Watch the Video Tutorial

When you want to place an image of a hard-edged object in a page layout without its background, a clipping path is the way to go.

The Pen Tool takes centre stage in this lesson. We’ll use it to draw around an object to hide its background when it’s placed in a page layout. The benefit of a Clipping Path is that it has a sharp edge. That can also be a disadvantage. Clipping paths are appropriate when the object to be clipped has a hard edge. If your subject has curly hair, a clipping path is not the way to go.

By the way, this whole process has nothing to do with layers. We’re going to draw a path around the object, then save it. We don’t delete the background pixels. They just get masked by the path once the image is placed in InDesign.

Clip the Clamp

photoshop-clipping-path

Set the Pen Tool’s mode to Path and not Shape in the Control bar. Paths in Photoshop don’t print by default. It’s a path without a stroke. You can even turn on the Rubber Band effect like in Illustrator.

When you draw your path, use the same Pen tool technique you’d use when drawing in Illustrator. When your object has a hollow centre, like the clamp, make sure the Path Operations is set to Exclude Overlapping Shapes. This will make the paths panel look like the one above. The object needs to be white and the surrounding area grey in the panel.

Once you’re done with drawing the path, save it by double-clicking on it. Then, give it a meaningful name.

Save your image as a .psd file.

Place in InDesign

Once you get your image into InDesign, you can use its clipping path options to select which path to use in your document. The interoperability between Photoshop and InDesign really shines. Open the provided InDesign document, then go File > Place.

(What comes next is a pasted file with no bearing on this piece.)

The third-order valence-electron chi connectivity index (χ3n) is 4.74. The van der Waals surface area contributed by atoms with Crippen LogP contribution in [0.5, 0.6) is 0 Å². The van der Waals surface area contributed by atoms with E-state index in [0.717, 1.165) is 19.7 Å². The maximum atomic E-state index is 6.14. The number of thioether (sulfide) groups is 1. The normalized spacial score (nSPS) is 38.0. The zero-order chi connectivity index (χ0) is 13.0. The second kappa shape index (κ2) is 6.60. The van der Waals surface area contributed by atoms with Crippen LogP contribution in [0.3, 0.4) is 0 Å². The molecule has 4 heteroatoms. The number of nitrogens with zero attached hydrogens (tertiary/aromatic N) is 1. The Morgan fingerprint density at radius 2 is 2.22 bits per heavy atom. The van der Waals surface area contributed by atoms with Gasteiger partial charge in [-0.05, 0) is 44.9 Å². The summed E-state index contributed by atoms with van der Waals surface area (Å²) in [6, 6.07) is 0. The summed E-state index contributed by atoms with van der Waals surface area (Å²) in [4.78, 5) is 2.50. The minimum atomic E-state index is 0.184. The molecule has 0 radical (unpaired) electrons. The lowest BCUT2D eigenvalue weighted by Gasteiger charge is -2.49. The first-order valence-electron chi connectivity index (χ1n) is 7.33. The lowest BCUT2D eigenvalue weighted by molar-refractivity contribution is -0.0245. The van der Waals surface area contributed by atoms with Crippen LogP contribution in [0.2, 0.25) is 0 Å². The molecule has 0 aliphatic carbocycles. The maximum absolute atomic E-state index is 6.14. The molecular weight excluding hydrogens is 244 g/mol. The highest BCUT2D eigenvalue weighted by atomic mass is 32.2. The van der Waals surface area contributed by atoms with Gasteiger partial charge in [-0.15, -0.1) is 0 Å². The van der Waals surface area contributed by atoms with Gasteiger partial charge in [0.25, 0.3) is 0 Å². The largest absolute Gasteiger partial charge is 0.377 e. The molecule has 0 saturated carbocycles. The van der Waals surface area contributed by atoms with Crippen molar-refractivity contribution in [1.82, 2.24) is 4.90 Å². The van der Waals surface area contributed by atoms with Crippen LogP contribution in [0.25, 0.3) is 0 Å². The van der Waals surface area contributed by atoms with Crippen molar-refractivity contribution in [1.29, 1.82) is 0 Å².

photoshop-clipping-path-indesign

Select your image on the page, then go Object > Clipping Path Options…. Choose Photoshop Path from the dropdown. Choose the path’s name from the second dropdown. If you check the Preview checkbox, then you’ll see the background disappear on the page.

Edit Your Path

Once you have the job all done in InDesign, you may notice you’ve either cut it too close or too far from the object. You need to round-trip it from Photoshop to InDesign to fix it. Edit the path in the image. Save it.

photoshop-clipping-path-panel

Go back to InDesign. Check your Links panel to make sure you’re looking at the latest version. If you see an exclamation mark like this, simply double-click on it to update it.

Formative Activity

Draw a clipping path on each of the provided images.

Remember, if you want to scale the images in InDesign, hold Option & Shift, then drag the frame.

photoshop-clipping-paths-exercise

Teapot
Draw around the perimeter first. Then draw inside the handle.
Legs
Draw around the legs and shoes. Draw the inside void last.
Cookies & Hand Mixer
Draw around the plate of cookies. Create a new path in the Paths panel, then do the hand mixer. You need two separate layers in the Paths panel.

Place each one in the provided InDesign document. Your InDesign document will contain the practice clamp image and the three final images.